Anyway, good luck and keep up posted, I'm really interested in people's home recording experiences.

-chris

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JWL
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Post by JWL » Wed Apr 26, 2006 3:21 pm

Agreed. Gobos rule. I just built 6 broadband absorbers (bass traps) and 6 gobos in my room out of acoustic cotton. They give me all the flexibility I need to record good tracks, and then also create a RFZ for listening/mixing. Very cool.

tommy
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Post by tommy » Wed Apr 26, 2006 6:17 pm

Check out the Groove Tubes MD1a microphone. They dont make em anymore so used is your only option on these. It's a large diaphram cardioid only tube mic. They came out in the early ninties at around 2000 bucks. These days, they can be had for conciderably less if you find one. Very nice sounding mic. Kind of soft on the top with a gentle proximity to it. Also (for a lack of a better term) kind of tubey sounding even by tube mic standards. I LOVE mine and use it on every session for lots of stuff. So far, mines been in front of guiitar amps, singers, cellos, violins, brass and the occasional percussion.

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surf's up
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Post by surf's up » Wed Apr 26, 2006 9:30 pm

my suggestion is dont get Logic. its rather ironically named and is a pain in the ass. If all you need to to do is record and edit audio tracks there are cheaper and more user friendly programs out there.

Also, I agree with the post advising you to consider acoustical improvements to the room if possible. put some bass traps in each corner or if you cant afford that even some Owens Corning rigid fiberglass panels can help. Or if you cant afford THAT even some blankets, furniture, bookshelves, whatever to absorb those gnarly cube-room reflections. Its always going to be difficult to get great sounds in rooms that were designed for living and not for making music in, so keep this in mind.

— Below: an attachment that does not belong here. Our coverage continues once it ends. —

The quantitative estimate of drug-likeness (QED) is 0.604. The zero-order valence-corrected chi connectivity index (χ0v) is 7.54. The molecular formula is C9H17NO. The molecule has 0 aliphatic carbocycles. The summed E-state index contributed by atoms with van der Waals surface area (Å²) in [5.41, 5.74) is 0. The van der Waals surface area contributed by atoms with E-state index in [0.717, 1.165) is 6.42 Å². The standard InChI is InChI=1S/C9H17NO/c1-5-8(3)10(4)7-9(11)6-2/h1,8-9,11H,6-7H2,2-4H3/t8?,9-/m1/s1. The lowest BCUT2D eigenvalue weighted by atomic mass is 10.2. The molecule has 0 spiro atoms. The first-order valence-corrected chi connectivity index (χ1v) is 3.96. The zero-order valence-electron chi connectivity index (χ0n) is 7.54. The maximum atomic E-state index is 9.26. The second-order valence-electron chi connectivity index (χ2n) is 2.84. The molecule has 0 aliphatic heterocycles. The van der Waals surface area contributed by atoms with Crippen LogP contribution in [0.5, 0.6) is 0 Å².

The MXL V67 is a great little mic for vocals and acoustic guitar and can be had fairly cheap.

Barry Jive
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Re: building a bedroom studio

Post by Barry Jive » Wed Apr 26, 2006 9:51 pm

robosaurus wrote:
Rode - K2 (voice)
Shure - SM81 (classical guitar or other acoustic instruments)
Neumann - TLM103 (voice)
Josephson - C42 (guitar or other acoustic instruments)

/quote]

I'm piecing together a similar setup, and recently had the opportunity to try a great many really fantastic mics. I can't say I recommend the TLM103 for vocals. It may be good on a specific source (what isn't), but overall I found it had a tin-ey, unplesant sound. Nice on my Martin, but YMMV.

mwingerski
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Post by mwingerski » Wed Apr 26, 2006 10:21 pm

microtech gefell makes some great mics, and can sometimes be found used for much less than their neumann counterparts... they started out as the same company and then gefell moved to east germany during the cold war... i love my m71's... definitely my "stranded on a desert island" mics...

Also, the universal audio 2610 pre is really colored and groovy... you could consider the 6176 which has the tube pre and an 1176 in the same box...

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Russian Recording
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Post by Russian Recording » Thu Apr 27, 2006 9:23 am

my best suggestion would be to go with Mercenary Audio even though they might be more expensive. It will be the best service you have ever experienced, and well worth the money you are spending.

mike